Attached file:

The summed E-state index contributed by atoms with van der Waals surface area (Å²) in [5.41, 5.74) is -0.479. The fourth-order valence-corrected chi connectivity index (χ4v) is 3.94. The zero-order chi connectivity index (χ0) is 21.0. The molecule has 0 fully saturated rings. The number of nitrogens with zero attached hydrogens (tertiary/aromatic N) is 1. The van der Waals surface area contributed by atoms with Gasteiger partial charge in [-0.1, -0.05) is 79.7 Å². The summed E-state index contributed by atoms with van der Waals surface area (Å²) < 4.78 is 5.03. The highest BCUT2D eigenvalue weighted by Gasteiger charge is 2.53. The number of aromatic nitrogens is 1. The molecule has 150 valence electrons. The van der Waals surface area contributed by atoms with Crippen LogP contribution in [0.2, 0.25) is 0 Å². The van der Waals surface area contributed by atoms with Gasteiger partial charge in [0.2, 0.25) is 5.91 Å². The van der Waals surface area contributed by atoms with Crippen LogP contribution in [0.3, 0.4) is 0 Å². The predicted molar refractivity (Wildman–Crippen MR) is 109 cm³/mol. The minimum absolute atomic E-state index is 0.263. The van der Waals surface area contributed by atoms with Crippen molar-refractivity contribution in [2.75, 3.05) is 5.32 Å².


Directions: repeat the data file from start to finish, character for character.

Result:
The summed E-state index contributed by atoms with van der Waals surface area (Å²) in [5.41, 5.74) is -0.479. The fourth-order valence-corrected chi connectivity index (χ4v) is 3.94. The zero-order chi connectivity index (χ0) is 21.0. The molecule has 0 fully saturated rings. The number of nitrogens with zero attached hydrogens (tertiary/aromatic N) is 1. The van der Waals surface area contributed by atoms with Gasteiger partial charge in [-0.1, -0.05) is 79.7 Å². The summed E-state index contributed by atoms with van der Waals surface area (Å²) < 4.78 is 5.03. The highest BCUT2D eigenvalue weighted by Gasteiger charge is 2.53. The number of aromatic nitrogens is 1. The molecule has 150 valence electrons. The van der Waals surface area contributed by atoms with Crippen LogP contribution in [0.2, 0.25) is 0 Å². The van der Waals surface area contributed by atoms with Gasteiger partial charge in [0.2, 0.25) is 5.91 Å². The van der Waals surface area contributed by atoms with Crippen LogP contribution in [0.3, 0.4) is 0 Å². The predicted molar refractivity (Wildman–Crippen MR) is 109 cm³/mol. The minimum absolute atomic E-state index is 0.263. The van der Waals surface area contributed by atoms with Crippen molar-refractivity contribution in [2.75, 3.05) is 5.32 Å².